Passover Recipes From A Denver Chef

March 13, 2013 6:00 AM

(credit: Shalom Cares)

This year, Passover begins at sundown March 25 and lasts through April 2. The holiday commemorates the Jewish exodus from Egypt following many years of slavery. It is often called the holiday of freedom and is regarded as the birth of the Jewish nation. On the night before Passover, families conduct a candlelight search for all foods with leavened grains, which are forbidden during the holiday. The leavened foods are burned the next morning in a ceremony called Sray’fat Chametz.

The following recipes are courtesy of culinary chef Matt Mitzel, director of dining services for Shalom Cares, a Denver senior community. The Shalom Cares campus includes the Shalom Park nursing home and independent-living patio homes and apartments.

Cheff Matt Mitzel (credit: Shalom Cares)

Cheff Matt Mitzel (credit: Shalom Cares)

Chef Matt Mitzel

Shalom Cares
14800 E. Belleview Drive
Aurora, CO 80015
(303) 680-5000

Chef Matt Mitzel oversees the largest kosher kitchen in the West – serving nearly 900 meals daily. These are two recipes that will be served to the thousands of residents and guests of the Shalom Cares community on Passover.

Shalom Park Beef Brisket
Serves 8


  • 4 lbs beef brisket
  • 1/4 lb peeled garlic cloves
  • Kosher salt, to taste
  • Fresh cracked black pepper, to taste
  • 2 qts beef stock
  • 1/2 Tbsp onion powder
  • 1/2 Tbsp garlic powder
  • 2 cups ketchup
  • 2 cups packed brown sugar
  • 2 Tbsp Worcestershire sauce
  • 1 lb sliced yellow onion


  1. Preheat oven to 400 degrees.
  2. Cut 1/2-inch slits about one inch deep on top of the brisket, just enough to fit each garlic clove.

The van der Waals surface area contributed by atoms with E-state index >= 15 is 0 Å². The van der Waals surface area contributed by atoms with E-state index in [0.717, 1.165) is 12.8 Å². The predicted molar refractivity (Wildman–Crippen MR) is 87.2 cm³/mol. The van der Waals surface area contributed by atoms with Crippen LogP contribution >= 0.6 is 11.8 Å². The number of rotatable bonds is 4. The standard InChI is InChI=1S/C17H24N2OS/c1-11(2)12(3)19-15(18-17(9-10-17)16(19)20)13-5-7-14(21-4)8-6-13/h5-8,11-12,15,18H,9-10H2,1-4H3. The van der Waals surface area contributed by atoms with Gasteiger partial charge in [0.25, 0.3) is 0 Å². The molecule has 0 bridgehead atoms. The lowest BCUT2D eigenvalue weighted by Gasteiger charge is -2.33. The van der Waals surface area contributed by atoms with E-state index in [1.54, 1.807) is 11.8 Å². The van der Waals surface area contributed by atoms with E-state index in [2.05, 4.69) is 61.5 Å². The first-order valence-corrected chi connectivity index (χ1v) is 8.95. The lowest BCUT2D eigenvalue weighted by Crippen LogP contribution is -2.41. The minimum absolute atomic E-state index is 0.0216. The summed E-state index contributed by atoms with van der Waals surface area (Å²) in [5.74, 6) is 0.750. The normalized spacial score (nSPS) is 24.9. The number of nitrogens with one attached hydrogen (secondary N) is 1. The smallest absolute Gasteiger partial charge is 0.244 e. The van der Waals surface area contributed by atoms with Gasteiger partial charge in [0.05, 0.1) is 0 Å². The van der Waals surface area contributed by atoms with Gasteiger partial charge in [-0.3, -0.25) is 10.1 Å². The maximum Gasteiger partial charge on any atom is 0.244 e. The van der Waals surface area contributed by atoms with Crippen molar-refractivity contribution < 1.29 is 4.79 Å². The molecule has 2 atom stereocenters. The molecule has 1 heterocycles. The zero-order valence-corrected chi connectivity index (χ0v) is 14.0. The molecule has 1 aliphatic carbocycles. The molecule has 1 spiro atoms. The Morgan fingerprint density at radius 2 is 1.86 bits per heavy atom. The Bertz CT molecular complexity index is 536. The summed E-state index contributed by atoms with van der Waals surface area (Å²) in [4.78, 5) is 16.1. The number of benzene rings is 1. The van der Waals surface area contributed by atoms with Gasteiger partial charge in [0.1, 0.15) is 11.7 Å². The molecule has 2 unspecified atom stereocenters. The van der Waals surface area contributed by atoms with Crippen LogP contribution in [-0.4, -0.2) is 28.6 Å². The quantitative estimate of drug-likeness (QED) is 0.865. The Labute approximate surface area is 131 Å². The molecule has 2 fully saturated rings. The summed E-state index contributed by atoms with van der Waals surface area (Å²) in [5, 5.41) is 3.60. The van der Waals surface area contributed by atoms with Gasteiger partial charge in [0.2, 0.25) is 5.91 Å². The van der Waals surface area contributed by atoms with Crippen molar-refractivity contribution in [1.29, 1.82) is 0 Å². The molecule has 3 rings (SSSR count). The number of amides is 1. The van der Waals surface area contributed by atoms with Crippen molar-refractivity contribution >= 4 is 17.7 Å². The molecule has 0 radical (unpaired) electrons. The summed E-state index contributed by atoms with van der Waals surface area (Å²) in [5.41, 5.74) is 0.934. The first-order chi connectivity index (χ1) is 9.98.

3. Season the brisket with salt and pepper.
  4. Mix together beef stock, onion powder, garlic powder, ketchup, brown sugar and Worcestershire in a stock pot.
  5. Heat mixture to a boil, add liquid to brisket pan. (Liquid should be right under the top of the brisket.)
  6. Spread onion slices across the surface of the roast. Seal the pan with plastic wrap and foil (make sure foil completely covers plastic wrap).
  7. Cook at 400 degrees for 30 minutes, then turn oven to 275 degrees and cook for another 2.5 to 3.5 hours.
  8. This should be very tender, but still hold its shape.

Related: Top Holiday Drink Ideas from Denver Mixologists

(credit: Shalom Cares)

(credit: Shalom Cares)

Shalom Park Potato Kugel
Serves 8-10


  • 5 lbs potatoes (6-8 large russets)
  • 2 yellow onions
  • 7 large eggs
  • 1 1/2 cups crushed matzo
  • 1/2 cup rendered chicken fat
  • 2 Tbsp Kosher baking powder
  • 4-6 garlic cloves
  • 1 tsp paprika
  • 1 tsp black pepper
  • 1 tsp salt
  • 1 tsp chicken consommé mix


  1. Grate peeled potatoes, onion and garlic together in a food processor and set aside.
  2. Mix eggs, baking powder, paprika, black pepper, salt and consommé powder and whip until frothy.
  3. Add grated mixture to egg mixture and coat evenly.
  4. Heat up a baking pan with chicken fat at 400 degrees for 3 to 5 minutes.
  5. Add the potato mixture to the hot pan.
  6. Take the rest of the chicken fat and drizzle it on top.
  7. Bake at 375 degrees for one hour approximately.
  8. It should be browned and slightly crisp on top.

Related: 2012 Tasted Good: The Top New Restaurants That Opened In Denver

Kimberly Lord Stewart is a food author and journalist for CBS Denver local, Organic Food Reporter for, and the Food, Wine and Spirits editor for Denver Life magazine. Her book, “Eating Between the Lines” tells readers about the truth and myths of food labeling. Stewart is the recipient of two Association of Food Journalist awards for food news reporting and the Jessie Neal Business Journalism award. Her work can be found at

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